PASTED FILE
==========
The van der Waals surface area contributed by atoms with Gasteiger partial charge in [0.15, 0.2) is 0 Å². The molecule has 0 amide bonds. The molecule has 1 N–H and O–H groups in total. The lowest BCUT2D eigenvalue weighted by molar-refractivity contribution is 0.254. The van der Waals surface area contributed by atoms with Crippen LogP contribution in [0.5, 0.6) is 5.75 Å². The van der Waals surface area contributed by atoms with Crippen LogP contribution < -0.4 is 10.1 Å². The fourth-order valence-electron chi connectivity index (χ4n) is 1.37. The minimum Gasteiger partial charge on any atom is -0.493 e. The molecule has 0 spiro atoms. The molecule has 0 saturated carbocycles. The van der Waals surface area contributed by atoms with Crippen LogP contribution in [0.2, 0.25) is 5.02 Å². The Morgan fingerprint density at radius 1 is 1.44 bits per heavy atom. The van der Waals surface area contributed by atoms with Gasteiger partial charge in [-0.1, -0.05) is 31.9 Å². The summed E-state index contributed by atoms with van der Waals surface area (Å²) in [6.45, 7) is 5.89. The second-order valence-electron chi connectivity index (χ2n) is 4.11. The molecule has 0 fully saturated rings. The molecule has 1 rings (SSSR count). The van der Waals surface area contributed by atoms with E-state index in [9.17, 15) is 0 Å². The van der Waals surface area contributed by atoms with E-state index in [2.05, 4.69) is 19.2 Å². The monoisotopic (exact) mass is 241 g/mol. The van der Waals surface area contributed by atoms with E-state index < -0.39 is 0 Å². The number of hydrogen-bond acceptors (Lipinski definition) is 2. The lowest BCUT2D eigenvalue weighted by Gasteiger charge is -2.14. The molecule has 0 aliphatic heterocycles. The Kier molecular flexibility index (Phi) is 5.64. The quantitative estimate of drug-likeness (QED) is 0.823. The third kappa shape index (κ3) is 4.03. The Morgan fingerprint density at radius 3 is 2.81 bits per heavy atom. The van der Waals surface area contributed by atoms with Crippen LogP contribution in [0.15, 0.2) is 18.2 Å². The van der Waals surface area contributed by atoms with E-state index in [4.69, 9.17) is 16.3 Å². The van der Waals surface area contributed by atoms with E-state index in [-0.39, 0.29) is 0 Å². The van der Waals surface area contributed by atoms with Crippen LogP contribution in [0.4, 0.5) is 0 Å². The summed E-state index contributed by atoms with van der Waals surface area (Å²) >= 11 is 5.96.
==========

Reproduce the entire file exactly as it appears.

The van der Waals surface area contributed by atoms with Gasteiger partial charge in [0.15, 0.2) is 0 Å². The molecule has 0 amide bonds. The molecule has 1 N–H and O–H groups in total. The lowest BCUT2D eigenvalue weighted by molar-refractivity contribution is 0.254. The van der Waals surface area contributed by atoms with Crippen LogP contribution in [0.5, 0.6) is 5.75 Å². The van der Waals surface area contributed by atoms with Crippen LogP contribution < -0.4 is 10.1 Å². The fourth-order valence-electron chi connectivity index (χ4n) is 1.37. The minimum Gasteiger partial charge on any atom is -0.493 e. The molecule has 0 spiro atoms. The molecule has 0 saturated carbocycles. The van der Waals surface area contributed by atoms with Crippen LogP contribution in [0.2, 0.25) is 5.02 Å². The Morgan fingerprint density at radius 1 is 1.44 bits per heavy atom. The van der Waals surface area contributed by atoms with Gasteiger partial charge in [-0.1, -0.05) is 31.9 Å². The summed E-state index contributed by atoms with van der Waals surface area (Å²) in [6.45, 7) is 5.89. The second-order valence-electron chi connectivity index (χ2n) is 4.11. The molecule has 0 fully saturated rings. The molecule has 1 rings (SSSR count). The van der Waals surface area contributed by atoms with E-state index in [9.17, 15) is 0 Å². The van der Waals surface area contributed by atoms with E-state index in [2.05, 4.69) is 19.2 Å². The monoisotopic (exact) mass is 241 g/mol. The van der Waals surface area contributed by atoms with E-state index < -0.39 is 0 Å². The number of hydrogen-bond acceptors (Lipinski definition) is 2. The lowest BCUT2D eigenvalue weighted by Gasteiger charge is -2.14. The molecule has 0 aliphatic heterocycles. The Kier molecular flexibility index (Phi) is 5.64. The quantitative estimate of drug-likeness (QED) is 0.823. The third kappa shape index (κ3) is 4.03. The Morgan fingerprint density at radius 3 is 2.81 bits per heavy atom. The van der Waals surface area contributed by atoms with Crippen LogP contribution in [0.15, 0.2) is 18.2 Å². The van der Waals surface area contributed by atoms with E-state index in [4.69, 9.17) is 16.3 Å². The van der Waals surface area contributed by atoms with E-state index in [-0.39, 0.29) is 0 Å². The van der Waals surface area contributed by atoms with Crippen LogP contribution in [0.4, 0.5) is 0 Å². The summed E-state index contributed by atoms with van der Waals surface area (Å²) >= 11 is 5.96.